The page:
An essential object of the present invention is to solve the above described problem and to provide a semiconductor device capable of reducing consuming current while prerequisite conditions for such as stability of an operation and the like are satisfied in a specified operating condition.

Further, it is another object to provide a semiconductor device capable of reducing consuming current while the prerequisite conditions for such as the stability of an operation and the like are satisfied in the power down mode of DDR SDRAM and the like.

According to a first aspect of the present invention, a semiconductor device comprises: a clock generation unit generating an internal clock signal based on an external clock signal; a clock synchronization unit adapted to operate in synchronization with the internal clock signal; and a control unit adapted to activate the clock generation unit for a specific time period when the clock synchronization unit is in a state of inactivation.

According to a second aspect of the present invention, an input signal to the control unit is produced based on an external input signal and the control unit generates a control signal for controlling activation or inactivation of the clock generation unit in accordance with the input signal.

According to a third aspect of the present invention, when the clock synchronization unit is in a state of inactivation, the control signal for activating the clock generation unit is generated by the control unit based on the external input signal which is a pulse signal.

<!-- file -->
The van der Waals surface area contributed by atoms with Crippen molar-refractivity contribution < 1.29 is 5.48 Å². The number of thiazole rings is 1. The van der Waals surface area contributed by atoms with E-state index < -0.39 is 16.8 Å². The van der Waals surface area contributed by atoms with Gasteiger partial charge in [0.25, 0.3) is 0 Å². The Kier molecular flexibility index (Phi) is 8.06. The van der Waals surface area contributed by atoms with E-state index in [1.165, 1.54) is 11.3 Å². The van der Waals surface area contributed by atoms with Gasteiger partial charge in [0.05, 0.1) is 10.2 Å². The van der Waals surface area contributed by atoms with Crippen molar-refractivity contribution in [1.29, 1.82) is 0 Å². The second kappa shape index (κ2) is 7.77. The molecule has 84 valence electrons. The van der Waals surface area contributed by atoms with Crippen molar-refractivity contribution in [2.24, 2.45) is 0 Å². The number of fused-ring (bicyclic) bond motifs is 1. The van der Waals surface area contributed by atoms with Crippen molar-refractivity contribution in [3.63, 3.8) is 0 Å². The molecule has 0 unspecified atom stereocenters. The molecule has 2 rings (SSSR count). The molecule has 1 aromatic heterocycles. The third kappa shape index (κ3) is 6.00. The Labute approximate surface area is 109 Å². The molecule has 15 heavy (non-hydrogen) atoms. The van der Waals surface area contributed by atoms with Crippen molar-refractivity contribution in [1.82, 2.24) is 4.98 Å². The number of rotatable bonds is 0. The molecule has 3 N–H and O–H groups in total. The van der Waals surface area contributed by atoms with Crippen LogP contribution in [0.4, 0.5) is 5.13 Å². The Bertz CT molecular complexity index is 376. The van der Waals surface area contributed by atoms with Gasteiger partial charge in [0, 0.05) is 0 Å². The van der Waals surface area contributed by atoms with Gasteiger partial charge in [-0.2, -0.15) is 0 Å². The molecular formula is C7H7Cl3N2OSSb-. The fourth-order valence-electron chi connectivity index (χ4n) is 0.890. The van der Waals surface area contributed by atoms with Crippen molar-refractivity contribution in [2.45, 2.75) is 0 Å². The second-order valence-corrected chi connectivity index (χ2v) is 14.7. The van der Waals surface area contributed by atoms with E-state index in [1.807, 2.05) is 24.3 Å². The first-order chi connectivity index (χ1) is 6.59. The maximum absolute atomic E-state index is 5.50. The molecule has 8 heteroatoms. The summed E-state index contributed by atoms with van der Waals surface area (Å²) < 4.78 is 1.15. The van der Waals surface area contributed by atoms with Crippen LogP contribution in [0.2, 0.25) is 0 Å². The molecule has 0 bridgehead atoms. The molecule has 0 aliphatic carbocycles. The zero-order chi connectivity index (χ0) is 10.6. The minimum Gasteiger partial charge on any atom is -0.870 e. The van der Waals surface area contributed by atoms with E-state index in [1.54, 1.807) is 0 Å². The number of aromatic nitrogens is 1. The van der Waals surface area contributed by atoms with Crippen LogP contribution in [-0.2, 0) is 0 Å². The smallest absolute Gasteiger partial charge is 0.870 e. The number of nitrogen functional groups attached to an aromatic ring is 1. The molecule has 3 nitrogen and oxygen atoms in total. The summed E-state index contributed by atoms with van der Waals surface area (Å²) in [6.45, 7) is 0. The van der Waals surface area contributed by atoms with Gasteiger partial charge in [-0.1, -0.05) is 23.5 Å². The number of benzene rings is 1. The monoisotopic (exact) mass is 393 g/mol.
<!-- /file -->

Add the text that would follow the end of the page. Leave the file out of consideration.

According to a fourth aspect of the present invention, the input signal to the control unit is a first pulse signal which is produced based on the external input pulse signal and the control unit generates a second pulse signal as the control signal for activation of the clock generation unit wherein the second pulse signal has its rise or fall delayed with respect to a rise or fall of the first pulse signal.

According to a fifth aspect of the present invention, a start of the second pulse signal is based on a change of the first pulse signal and an end of the second pulse signal is based on a fact that a third pulse signal which is generated in the control unit based on the first pulse signal reaches a specified number of pulses.

According to a sixth aspect of the present invention, a start of the second pulse signal is based on a fact that a third pulse signal which is generated in the control unit based on the first pulse signal reaches a first specified pulse number and an end of the second pulse signal is based on a fact that the third pulse signal reaches a second specified pulse number which is larger than the first specified pulse number.